The Separation of Church and State

A new survey provides a snapshot of Christian Nationalism in America

  Rob Boston

Christian Nationalism is undergoing a lot of scrutiny lately. The documentary “God & Country” takes a deep look at the issues, and scads of books have been written about it, with more to come.

In light of the growing interest in Christian Nationalism and the role it’s likely to play in the 2024 election, new research by Public Religion Research Institute (PRRI) is especially welcome. Among other things, PRRI answers a compelling question: Exactly how many Americans are Christian Nationalists?

“Overall, three in ten Americans qualify as Christian nationalism Adherents or Sympathizers,” reads a PRRI press release. “Republicans (55%) are more than twice as likely as independents (25%) and three times as likely as Democrats (16%) to qualify as Christian nationalism Adherents or Sympathizers. Among Americans who attend religious services weekly or more, a majority (52%) are Christian nationalism Adherents or Sympathizers, compared with 38% of those who attend a few times a year and 18% of those who seldom or never attend.”

America’s pockets of Christian Nationalism

So, who are these people? Do they live all over the country?

“The survey finds there are only two major religious groups in which a majority qualify as Christian nationalism Adherents or Sympathizers: white evangelical Protestants (66%) and Hispanic Protestants (55%),” PRRI reports. “The proportion of Americans who qualify as Christian nationalism Adherents or Sympathizers differs considerably across states. Roughly four in ten residents of red states qualify as Christian nationalists (14% Adherents and 24% Sympathizers), nearly twice the proportion of blue state residents who qualify as Christian nationalists (6% Adherents and 16% Sympathizers).”

Not surprisingly, you find more followers of Christian Nationalism in the Bible Belt than in other regions of the country – although North Dakota harbors quite a few. Jack Jenkins of Religion News Service reported, “Mississippi and North Dakota showed the highest levels of support for Christian nationalism, with Adherents and Sympathizers making up 50% of those states. They are followed by Alabama (47%), West Virginia (47%), Louisiana (46%), Tennessee (45%), Kentucky (45%), Nebraska (45%) and Wyoming (45%). States exhibiting the least support for Christian nationalism were Oregon (17%), Massachusetts (18%), Maryland (19%), New York (19%), New Jersey (20%) and Washington (20%).”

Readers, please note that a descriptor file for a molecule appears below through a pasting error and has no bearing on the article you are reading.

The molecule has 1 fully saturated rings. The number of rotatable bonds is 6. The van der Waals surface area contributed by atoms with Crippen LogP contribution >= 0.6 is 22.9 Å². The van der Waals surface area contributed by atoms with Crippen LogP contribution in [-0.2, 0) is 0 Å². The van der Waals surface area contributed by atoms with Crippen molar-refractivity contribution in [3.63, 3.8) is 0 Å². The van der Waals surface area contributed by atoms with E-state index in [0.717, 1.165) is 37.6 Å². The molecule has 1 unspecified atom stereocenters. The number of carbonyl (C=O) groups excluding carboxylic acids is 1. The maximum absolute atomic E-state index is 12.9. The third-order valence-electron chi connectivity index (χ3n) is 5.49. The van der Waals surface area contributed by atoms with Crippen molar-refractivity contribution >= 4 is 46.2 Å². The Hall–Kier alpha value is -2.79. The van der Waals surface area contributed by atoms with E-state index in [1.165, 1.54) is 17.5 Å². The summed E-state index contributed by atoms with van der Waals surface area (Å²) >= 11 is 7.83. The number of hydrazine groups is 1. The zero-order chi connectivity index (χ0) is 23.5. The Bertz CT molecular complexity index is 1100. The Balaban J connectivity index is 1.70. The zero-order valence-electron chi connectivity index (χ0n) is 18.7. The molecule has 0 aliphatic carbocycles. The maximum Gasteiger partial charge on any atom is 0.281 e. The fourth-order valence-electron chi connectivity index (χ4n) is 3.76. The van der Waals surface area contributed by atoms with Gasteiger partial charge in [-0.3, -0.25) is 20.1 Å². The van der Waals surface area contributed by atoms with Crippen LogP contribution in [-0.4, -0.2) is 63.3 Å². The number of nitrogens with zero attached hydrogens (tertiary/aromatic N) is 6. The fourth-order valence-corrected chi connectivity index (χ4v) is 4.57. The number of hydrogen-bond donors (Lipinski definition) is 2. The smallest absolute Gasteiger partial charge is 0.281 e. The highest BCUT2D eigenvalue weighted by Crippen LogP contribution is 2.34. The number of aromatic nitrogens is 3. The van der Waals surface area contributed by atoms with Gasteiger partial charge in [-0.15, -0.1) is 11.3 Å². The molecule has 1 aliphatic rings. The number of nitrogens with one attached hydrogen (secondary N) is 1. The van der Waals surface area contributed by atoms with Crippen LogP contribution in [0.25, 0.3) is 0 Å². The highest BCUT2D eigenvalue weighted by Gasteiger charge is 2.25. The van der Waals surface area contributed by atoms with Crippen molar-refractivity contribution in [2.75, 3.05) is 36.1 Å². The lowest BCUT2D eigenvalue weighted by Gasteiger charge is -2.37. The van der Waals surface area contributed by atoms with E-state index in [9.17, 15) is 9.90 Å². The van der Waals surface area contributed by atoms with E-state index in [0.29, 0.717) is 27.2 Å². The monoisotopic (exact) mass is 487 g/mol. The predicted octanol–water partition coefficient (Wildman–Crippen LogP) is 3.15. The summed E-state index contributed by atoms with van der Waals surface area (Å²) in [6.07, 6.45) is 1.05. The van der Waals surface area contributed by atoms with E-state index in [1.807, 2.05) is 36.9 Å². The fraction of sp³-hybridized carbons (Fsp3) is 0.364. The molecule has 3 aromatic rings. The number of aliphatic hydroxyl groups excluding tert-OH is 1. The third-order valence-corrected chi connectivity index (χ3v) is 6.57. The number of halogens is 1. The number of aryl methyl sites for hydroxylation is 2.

Five pertinent questions

To assess the acceptance of Christian Nationalism, PRRI asked respondents if they completely agree, mostly agree, mostly disagree or completely disagree with five statements:

  • The U.S. government should declare America a Christian nation.
  • U.S. laws should be based on Christian values.
  • If the U.S. moves away from our Christian foundations, we will not have a country anymore.
  • Being Christian is an important part of being truly American.
  • God has called Christians to exercise dominion over all areas of American society.

And in case you are wondering, PRRI President and Founder Robert P. Jones defines Christian Nationalism as a term “for an anti-democratic worldview that has been with us since the founding of our country – the idea that America was designated by God to be a Christian country where white Christians occupy the highest positions of power and laws are judged to be valid based on their particular interpretation of the Bible.”

They’re not a majority

One thing is clear from the PRRI survey: Christian Nationalists don’t constitute a majority of Americans – not even close. But for various reasons, they have outsized influence on our political system.

We change that by recommitting to our nation’s founding principle of religious freedom protected by separation of church and state. If you want to help, there are several things you can do.

First, learn more about Christian Nationalism and how AU works to oppose it. Watch AU’s recent webinar on Christian Nationalism. Get the real story on how the United States pioneered the separation of church and state. Debunk the “Christian nation” myth.

Perhaps most importantly, remember that Americans United is leading the fight against Christian Nationalism by upholding the one thing that’s sure to defeat it: separation of church and state. Please join us.

Congress needs to hear from you!

Urge your legislators to co-sponsor the Do No Harm Act today.

The Do No Harm Act will help ensure that our laws are a shield to protect religious freedom and not used as a sword to harm others by undermining civil rights laws and denying access to health care.

Act Now